"What a living hell it was too, and how I managed to go through it from 4 o'clock in the morning of Sunday April 25, to Wednesday 28, under fire the whole time, without being hit, is a mystery to me."
These are the words of Duncan Chapman in a letter to his brother Charles*. The year was 1915 and 26-year-old Chapman was far from his hometown of Maryborough, Queensland - a town that now boasts a street art trail that honours him and others. More on that in a minute...
Chapman's correspondence describes what many have called the most horrific campaign in any modern arena of war – one that he survived physically unscathed, but which cost 8,141 other Australians their lives and saw an additional 26,111 wounded.
Borrn in Maryborough in 1888, the second youngest of 12 children, Chapman grew strong at a young age due to circumstance. His mother died when he was just five years old and his father never remarried. That left his sisters to take care of him and, in their necessary absence at times, Chapman was forced to mature well in advance of his actual age.
Maybe that accounts for why he acted with such responsibility, crushing the Trustees Entrance scholarship exam to gain access to a rare high school education. That was in 1903 and Chapman performed well at the local Maryborough Boys Grammar, proving to be good on the football field and an able gymnast too. He subsequently was employed at the office of Morton and Morton Solicitors, a firm founded in 1874 which exists to this day. Chapman was their articled clerk before choosing to obtain military qualifications with the Wide Bay Infantry, Kennedy Regiment in North Queensland and the 7th Infantry. That training was four years all up and earned him the rank of Lieutenant. Then in 1912 he moved away from the military and to Brisbane, where he was described as a paymaster.
Two years later, on 4 August 1914, Australia was at war.
That was the turning point in Chapman’s life, placing him unwittingly on a path that would see him named in our history books and immortalised in our monuments.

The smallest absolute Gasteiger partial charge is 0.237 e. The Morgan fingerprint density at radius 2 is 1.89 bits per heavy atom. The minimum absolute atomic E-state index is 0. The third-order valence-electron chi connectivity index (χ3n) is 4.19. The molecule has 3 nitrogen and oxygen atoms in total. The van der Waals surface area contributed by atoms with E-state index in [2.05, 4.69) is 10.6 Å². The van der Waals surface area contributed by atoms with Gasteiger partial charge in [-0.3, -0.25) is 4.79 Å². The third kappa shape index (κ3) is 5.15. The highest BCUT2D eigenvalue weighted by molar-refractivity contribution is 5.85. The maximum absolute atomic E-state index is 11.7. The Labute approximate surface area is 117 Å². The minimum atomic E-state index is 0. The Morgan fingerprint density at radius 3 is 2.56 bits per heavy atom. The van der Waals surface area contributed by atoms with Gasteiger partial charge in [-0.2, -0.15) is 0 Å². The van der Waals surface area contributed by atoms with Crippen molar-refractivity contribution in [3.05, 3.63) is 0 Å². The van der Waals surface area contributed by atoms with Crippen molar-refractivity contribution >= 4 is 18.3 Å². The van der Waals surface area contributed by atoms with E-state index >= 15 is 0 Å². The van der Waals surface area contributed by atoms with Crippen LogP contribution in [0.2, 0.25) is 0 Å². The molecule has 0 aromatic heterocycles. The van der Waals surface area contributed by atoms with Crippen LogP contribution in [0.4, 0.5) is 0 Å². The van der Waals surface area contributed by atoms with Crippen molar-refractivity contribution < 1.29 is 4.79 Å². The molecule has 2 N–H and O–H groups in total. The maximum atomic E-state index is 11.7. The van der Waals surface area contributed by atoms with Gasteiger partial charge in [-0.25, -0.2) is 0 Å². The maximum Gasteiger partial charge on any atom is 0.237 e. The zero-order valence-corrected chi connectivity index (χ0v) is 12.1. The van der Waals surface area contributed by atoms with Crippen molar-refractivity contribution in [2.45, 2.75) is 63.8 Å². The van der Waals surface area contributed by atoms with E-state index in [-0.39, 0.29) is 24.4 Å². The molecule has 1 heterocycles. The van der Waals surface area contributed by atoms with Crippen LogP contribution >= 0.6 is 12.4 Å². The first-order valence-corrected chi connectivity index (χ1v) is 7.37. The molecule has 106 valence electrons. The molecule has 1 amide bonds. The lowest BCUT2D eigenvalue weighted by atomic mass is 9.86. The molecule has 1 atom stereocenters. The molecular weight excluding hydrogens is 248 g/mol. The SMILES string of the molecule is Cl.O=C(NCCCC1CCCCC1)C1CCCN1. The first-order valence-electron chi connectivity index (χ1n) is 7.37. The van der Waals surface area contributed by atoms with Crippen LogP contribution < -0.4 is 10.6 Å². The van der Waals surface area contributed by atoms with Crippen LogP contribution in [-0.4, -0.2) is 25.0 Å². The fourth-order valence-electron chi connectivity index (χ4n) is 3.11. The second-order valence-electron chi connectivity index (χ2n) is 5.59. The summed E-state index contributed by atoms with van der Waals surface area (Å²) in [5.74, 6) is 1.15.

It took him only 17 days after war was declared to step forward and enrol, joining C Company 9th Battalion AIF. It embarked from Brisbane on HMAT Omrah A5 in September 1914, arriving in Egypt in December where the company camped near the pyramids. In March 1915 the 9th was rerouted to Gallipoli.
At 2.45 am on 25 April 1915 Chapman and 20 men under his command shimmied into a cutter and headed towards the beach of the Gallipoli Peninsula. No power. No lights. No talking. Silently creeping towards shore. At 4.10 am, as the first tinge of dawn lightened the sky, their boat was noted as being about 300 metres from the beach. At 4.18 am Chapman, as platoon commander, slid into the water to become the first Allied soldier to set foot on the shore at Gallipoli.
Reading the historical records, you could almost be mistaken for thinking disorganisation reigned. For instance, Duncan’s father received two official military notifications in quick succession, one stating that his son was wounded and the next stating that he was missing. I can’t imagine the anxiety that would have caused. Chapman apparently had gone missing very briefly on 26 April, returning two days later unwounded to his unit HQ – a hand-dug hole with galvanised iron sheets over the top to protect against shelling and bullets.
Duncan also wrote to his father on 14 May, stating that he’d been fighting non-stop since the landing 22 days earlier. Not long after it was noted at a roll call that of the 1,100 men from the 9th Battalion who had landed only 420 were still alive.